You might have some vinegar in your cupboards already, but if you run out, does that mean you have to go to the store to replace it? Actually, you can make vinegar yourself at home, and I’ll show you how to make vinegar from scratch using ingredients you may already have.
Since you can buy vinegar so cheaply in the store, why would you want to make it yourself? The answer is that it tastes better when it’s homemade, and you’ll see that when you try it yourself.
How Do You Make Vinegar?
You will need something known as a vinegar mother to start with. This is a mass of bacteria that turns your liquid into vinegar over time. You probably won’t have any handy, but if you keep some on hand, you can make vinegar whenever you like.
When you’re making vinegar at home, you want to ensure you prepared a place for it where it won’t have to move around. If you try to move vinegar after you’ve started to make it, you can damage it. It’s going to need a dark place that’s somewhat warm- around 70 to 80 degrees Fahrenheit-and that has adequate air circulation.
If you want to keep the jar of vinegar dark after you’ve made your vinegar, you can cover the sides of it with a towel or something else and fasten that around the jar to keep it dark.
Use hot water to sterilize your storage jar. Make sure the water isn’t boiling hot, though.
If you purchase vinegar mother, it should come with instructions that tell you about what kind of liquid to add to it. The method for how to make apple cider vinegar requires that you add organic hard cider and use an apple cider vinegar mother.
How to make red wine vinegar instead? Use organic sulfite free red wine, using a 2:1 ratio of red wine to water. Put that in the jar and then add your red wine vinegar mother.
Once your liquid is in the jar with the vinegar mother, you can cover it with a cheesecloth. This allows for some air ventilation but keeps out fruit flies and other pests as well as particles. You can secure the cheesecloth onto the jar with rubber bands. Make sure you don’t use so much cheesecloth that you’re blocking airflow, though.
Over a period of time, you will add more liquid to the jar. It’s best to use a funnel for that so that you don’t need to move the jar and disrupt the vinegar mother. You want to add the liquid gradually, because adding it all at once can overwhelm the vinegar mother and slow down your production of vinegar.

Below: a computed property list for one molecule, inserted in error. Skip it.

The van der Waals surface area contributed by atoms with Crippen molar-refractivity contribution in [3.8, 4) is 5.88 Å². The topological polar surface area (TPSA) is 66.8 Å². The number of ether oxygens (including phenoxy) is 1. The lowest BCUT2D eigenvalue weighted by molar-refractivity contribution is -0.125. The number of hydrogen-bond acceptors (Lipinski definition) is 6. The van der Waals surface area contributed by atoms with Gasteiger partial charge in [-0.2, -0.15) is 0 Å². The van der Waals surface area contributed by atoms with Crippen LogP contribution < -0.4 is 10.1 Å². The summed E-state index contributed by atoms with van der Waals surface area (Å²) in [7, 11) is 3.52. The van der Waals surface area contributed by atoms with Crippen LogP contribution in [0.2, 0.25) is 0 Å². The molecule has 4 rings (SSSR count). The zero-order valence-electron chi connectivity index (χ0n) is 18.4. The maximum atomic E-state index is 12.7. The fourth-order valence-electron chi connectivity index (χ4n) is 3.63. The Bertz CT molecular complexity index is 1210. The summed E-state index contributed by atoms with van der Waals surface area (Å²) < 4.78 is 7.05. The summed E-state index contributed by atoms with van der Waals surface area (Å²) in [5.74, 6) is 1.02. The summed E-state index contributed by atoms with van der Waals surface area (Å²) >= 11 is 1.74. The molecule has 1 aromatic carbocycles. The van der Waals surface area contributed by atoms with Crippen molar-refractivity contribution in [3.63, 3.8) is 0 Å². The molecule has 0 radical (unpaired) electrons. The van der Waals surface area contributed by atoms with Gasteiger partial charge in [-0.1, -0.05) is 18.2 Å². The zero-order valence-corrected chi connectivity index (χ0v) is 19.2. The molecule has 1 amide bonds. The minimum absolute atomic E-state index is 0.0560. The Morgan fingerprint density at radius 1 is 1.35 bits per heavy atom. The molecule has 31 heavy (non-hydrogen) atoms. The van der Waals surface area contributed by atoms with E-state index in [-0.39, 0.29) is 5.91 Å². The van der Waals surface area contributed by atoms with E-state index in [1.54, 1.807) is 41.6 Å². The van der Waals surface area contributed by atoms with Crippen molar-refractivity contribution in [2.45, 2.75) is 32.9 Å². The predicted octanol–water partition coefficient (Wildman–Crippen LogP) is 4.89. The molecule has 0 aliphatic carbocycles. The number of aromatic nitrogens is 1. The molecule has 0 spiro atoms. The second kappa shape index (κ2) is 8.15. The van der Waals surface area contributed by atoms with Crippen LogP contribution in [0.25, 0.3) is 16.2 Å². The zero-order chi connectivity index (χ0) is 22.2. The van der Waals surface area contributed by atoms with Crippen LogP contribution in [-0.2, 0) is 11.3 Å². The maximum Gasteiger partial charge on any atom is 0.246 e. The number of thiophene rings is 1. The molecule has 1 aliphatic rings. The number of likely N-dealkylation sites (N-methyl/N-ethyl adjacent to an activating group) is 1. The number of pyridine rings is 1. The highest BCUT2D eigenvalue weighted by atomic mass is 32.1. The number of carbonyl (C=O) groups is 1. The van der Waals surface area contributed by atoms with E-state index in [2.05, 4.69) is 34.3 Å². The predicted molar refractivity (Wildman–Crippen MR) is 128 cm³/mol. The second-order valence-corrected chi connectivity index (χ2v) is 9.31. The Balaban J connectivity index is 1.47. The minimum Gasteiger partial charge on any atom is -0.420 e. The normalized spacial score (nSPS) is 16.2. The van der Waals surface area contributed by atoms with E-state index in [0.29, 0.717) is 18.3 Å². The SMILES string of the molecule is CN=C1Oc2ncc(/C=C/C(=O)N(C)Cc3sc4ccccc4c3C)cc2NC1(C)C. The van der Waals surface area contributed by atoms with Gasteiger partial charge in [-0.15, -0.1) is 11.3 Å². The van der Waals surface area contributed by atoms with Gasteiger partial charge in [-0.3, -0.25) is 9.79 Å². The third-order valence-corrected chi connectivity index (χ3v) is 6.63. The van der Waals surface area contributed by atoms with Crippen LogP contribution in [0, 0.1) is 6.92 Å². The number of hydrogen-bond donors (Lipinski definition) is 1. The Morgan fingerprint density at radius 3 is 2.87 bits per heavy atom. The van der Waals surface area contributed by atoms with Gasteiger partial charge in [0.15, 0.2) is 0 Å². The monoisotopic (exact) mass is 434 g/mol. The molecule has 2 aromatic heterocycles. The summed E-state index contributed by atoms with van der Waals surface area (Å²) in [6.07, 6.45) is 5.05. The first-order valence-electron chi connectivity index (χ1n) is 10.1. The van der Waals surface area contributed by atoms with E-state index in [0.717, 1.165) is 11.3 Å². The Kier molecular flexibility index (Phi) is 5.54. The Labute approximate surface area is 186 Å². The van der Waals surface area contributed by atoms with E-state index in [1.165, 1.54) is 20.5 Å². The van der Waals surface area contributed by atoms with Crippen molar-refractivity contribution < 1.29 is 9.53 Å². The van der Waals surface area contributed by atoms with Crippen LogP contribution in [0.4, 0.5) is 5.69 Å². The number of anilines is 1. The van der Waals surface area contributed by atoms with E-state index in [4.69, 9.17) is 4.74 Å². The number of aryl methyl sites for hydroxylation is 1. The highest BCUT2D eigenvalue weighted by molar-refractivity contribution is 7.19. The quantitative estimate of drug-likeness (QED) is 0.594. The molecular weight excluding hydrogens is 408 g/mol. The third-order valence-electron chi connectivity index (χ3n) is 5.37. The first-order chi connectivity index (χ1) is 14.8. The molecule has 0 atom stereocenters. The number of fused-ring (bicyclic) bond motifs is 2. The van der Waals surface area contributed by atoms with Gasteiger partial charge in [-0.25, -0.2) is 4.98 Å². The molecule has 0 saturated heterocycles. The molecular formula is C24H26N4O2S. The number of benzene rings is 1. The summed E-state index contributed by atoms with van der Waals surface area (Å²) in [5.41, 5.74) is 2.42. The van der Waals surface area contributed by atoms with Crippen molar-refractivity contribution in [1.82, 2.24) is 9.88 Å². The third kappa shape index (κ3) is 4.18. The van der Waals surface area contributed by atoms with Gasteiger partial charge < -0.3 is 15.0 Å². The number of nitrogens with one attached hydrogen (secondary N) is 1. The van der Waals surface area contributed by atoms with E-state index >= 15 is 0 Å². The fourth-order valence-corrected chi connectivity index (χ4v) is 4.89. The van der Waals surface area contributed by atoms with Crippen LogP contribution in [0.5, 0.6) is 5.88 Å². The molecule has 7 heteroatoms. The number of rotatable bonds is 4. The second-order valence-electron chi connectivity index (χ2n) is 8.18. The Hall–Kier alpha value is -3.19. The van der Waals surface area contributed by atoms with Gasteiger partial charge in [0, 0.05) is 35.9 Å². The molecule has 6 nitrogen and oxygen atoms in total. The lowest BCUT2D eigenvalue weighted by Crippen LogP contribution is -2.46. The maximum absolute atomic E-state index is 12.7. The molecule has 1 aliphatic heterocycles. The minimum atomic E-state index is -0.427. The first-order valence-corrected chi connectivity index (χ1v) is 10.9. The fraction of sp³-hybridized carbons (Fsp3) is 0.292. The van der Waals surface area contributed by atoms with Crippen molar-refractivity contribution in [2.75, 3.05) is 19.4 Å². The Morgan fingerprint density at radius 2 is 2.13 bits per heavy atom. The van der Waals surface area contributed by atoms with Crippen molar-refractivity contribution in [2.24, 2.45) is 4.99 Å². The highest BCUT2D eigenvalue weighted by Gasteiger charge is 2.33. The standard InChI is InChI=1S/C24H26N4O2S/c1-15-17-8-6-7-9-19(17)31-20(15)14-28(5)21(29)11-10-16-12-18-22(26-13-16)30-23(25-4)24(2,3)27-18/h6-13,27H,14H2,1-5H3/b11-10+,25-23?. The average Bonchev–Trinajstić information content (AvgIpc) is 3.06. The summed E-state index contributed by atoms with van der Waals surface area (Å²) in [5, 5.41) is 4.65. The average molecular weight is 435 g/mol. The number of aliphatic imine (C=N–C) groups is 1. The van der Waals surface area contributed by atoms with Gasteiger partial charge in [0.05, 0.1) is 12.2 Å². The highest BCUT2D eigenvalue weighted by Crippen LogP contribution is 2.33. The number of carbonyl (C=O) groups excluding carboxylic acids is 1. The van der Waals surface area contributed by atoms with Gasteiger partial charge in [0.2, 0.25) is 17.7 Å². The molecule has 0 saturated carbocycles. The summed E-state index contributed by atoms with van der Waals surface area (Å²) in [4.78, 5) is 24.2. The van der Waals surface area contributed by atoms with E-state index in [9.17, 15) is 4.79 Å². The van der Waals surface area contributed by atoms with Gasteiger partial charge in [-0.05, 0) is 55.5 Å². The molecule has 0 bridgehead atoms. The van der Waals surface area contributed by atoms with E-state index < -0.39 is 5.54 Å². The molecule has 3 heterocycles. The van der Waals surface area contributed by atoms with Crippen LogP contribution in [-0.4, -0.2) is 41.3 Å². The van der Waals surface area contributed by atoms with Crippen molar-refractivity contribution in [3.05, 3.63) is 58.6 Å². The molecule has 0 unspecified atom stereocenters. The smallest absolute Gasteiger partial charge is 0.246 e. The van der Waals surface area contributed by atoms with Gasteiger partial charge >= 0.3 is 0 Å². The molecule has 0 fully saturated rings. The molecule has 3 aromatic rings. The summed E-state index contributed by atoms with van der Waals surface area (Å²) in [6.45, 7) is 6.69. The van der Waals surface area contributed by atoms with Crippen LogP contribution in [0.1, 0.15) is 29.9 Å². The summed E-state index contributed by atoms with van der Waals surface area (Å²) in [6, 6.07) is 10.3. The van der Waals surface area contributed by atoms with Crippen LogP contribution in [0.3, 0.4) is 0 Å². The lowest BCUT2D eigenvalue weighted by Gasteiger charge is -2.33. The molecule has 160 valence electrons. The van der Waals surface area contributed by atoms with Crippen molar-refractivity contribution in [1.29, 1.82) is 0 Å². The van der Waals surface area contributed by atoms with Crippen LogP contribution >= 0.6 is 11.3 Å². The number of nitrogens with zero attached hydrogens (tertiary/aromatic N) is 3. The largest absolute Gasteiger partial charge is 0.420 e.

Using the funnel is helpful because you can make your liquid run to the side and aim it away from the vinegar mother, so it doesn’t get disturbed.
You can add your liquid about once a week, giving the liquid in the jar time to ferment in turn to a proper, strong vinegar.
Making vinegar at home from scratch can take a while, but it’s worth it for the authentic, vibrant taste.
How to Make Balsamic Vinegar
You can make balsamic vinegar at home as well, to use in dressing or just as another variety of vinegar in your baking.
To make this, you’ll mix together one part sugar and five parts vinegar. Put this mixture in a pan and cook on the stovetop on low heat. Stir frequently as it cooks, and continue cooking until the sugar dissolves entirely.
If you want the flavor to be just right and the proper dark color, make sure you are using an aged, dark vinegar. I prefer rice vinegar or Chinese black vinegar. Once you cook up your balsamic vinegar, let it cool completely before you use it to make it into a dressing or in a recipe.
How to Make White Vinegar
Let me share with you a method for making white vinegar at home, which is going to be a little bit different from making the other kinds of vinegar I have covered already.
- 1/2 gallon of water
- 1 packet of baking yeast
- 1 3/4 cups of sugar
- 2 cups of unfiltered vinegar
- 1 large balloon
- 1. You have to make mother of vinegar first, which means combining sugar and water and heating them up on the stovetop. Keep stirring until the sugar dissolves all the way and then let it cool afterwards.
- Pour your sugary water into a glass jug and add the baking yeast.
- Stretch the balloon until it covers the glass jugs opening. Rest the jug in an area with a consistent temperature, and leave it there for two weeks.
- Then, pour the liquid into a glass or stainless steel container. Try to pick one that has a wide mouth.
- Add your unfiltered vinegar and cover the container with cheesecloth. Seal it with a rubber band and place the container in a dark area.
- The mother of vinegar will form on the surface as vinegar ferments, and it can take around three to four weeks for the vinegar to finish.
- The finished vinegar can be strained through several layers of cheesecloth, and you can set the mother vinegar aside to use for later. You can then store your vinegar in the fridge or pasteurize it so it will be able to remain at room temperature safely.
- To pasteurize, put your jar of vinegar uncapped in a pot of cold water. Warm the water on the stovetop until it starts to simmer and them remove it from the heat. Cap the jar and remove it from the water and allow it to cool.
The next time you run out of vinegar when you’re cooking or don’t have any on hand when you’re about to make something that requires it, you may not need to take a trip to the grocery store. You can just use the handy guide in this article to make it yourself.